Bankruptcy, Foreclosure, Buying a Home
Many Americans who have endured bankruptcy or foreclosure may fear that they will never own a home again. Nothing could be further from the truth, but there are things to know.
Bankruptcy Helps, Hurts
Even though some people have been smart enough to file for bankruptcy when financial aspects of their lives were spinning out of control, they are not quite aware what the aftermath of such a decision might involve. Will they ever be able to borrow again? Perhaps they never owned a home but were forced into bankruptcy. Will the dream of home ownership be denied them forever?
The answer to these questions can be partially answered by looking at the type of bankruptcy relief sought. Chapter 7 bankruptcies absolutely discharges debt, but most personal assets are lost, sold. Chapter 13 is a method of paying off debts, thus forestalling foreclosures or loss of vehicles, etc. Chapter 13 is least harmful to a credit rating. Whichever method chosen, a heavy blemish is put on a credit rating when it comes to courting lenders for home, auto, credit cards, and other types of loans. But, that does not mean that borrowing or owning a home is forbidden to them forever.
Recently, many foreclosures have befallen homeowners who were allowed to draw subprime mortgages. When the housing bubble burst, they were left with loans costing more than the worth of the house. Coupled with other recessionary financial problems, such as job loss, they found themselves in over their financial limits. Many of these folks were not savvy enough to use the various avenues to forestall foreclosure and wound up losing their homes. Steps should be taken immediately when a homeowner sees trouble. Sometimes legal measures with the help of a lawyer can help stall the process until the homeowner can refinance or gain other assistance.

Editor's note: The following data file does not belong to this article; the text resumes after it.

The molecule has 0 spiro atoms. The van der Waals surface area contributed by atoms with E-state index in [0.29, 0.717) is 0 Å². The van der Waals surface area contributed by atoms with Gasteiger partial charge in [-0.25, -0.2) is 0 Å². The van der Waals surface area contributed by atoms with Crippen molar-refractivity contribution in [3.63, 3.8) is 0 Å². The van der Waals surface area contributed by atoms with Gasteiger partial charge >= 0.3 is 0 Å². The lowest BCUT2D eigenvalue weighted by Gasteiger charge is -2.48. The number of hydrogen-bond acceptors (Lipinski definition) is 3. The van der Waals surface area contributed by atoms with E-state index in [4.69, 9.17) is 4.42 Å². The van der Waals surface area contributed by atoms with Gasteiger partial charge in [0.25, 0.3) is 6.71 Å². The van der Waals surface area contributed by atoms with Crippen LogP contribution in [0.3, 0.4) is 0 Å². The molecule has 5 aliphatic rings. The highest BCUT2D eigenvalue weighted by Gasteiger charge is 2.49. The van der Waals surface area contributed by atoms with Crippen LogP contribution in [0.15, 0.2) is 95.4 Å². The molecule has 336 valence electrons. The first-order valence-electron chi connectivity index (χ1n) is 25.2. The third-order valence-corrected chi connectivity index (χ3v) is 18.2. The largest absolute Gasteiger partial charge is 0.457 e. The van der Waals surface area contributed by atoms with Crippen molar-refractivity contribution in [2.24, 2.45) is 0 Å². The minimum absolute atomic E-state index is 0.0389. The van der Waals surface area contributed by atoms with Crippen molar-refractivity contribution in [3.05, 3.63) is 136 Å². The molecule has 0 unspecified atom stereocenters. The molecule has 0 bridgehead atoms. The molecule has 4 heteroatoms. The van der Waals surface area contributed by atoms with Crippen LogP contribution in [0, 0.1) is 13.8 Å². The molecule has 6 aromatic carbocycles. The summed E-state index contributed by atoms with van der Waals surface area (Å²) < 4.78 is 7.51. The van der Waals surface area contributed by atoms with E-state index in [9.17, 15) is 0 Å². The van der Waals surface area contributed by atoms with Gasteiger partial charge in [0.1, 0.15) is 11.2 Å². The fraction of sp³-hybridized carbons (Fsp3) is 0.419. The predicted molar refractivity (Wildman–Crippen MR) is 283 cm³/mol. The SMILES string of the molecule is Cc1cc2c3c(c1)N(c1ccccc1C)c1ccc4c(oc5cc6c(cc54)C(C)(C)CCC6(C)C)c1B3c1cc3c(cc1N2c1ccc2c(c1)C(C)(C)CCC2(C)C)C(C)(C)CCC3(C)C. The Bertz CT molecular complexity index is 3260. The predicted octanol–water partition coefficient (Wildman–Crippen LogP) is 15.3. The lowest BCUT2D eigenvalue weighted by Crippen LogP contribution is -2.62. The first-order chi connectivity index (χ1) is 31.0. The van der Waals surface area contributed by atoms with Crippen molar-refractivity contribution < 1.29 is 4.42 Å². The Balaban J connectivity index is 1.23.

Buying and Bad Credit
Just because someone has filed for bankruptcy protection or endured a foreclosure process, does not mean that the following bad credit rating will keep them from buying again. Interest rates will be higher and the process more complicated, but it can be done. If lenders were unwilling to oblige any person with a blemished credit report, they would be making few loans. After bankruptcy or foreclosure, if a person takes steps to improve their credit score, such as availing themselves of a secured credit card or obligating themselves to smaller loans such as for a vehicle, and making timely payments, they will have a better chance of lenders taking kindly to them.
True, a bankruptcy can remain on your credit report for up to ten years. (You must wait seven before attempting to file for bankruptcy again.) But you need not wait until that time has lapsed before attempting to buy or borrow. If you do wait awhile, you will have time to start improving your scores as mentioned above and thus get yourself a more favorable loan with lower rates and better terms. So, no, your financial life is not ruined forever. You may not get as good a loan as in the past, but lenders still do attempt to accommodate those with less than perfect credit histories.
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ABOUT THE AUTHOR
Lara Sawyer is the author of this article. She works successfully as a financial advisor with years of expertise on Guaranteed Bad Credit Loans. She publishes informative articles about Money Lenders for Bad Credit, home loans, credit cards, auto loans, business loans and others at http://www.fastguaranteedloans.com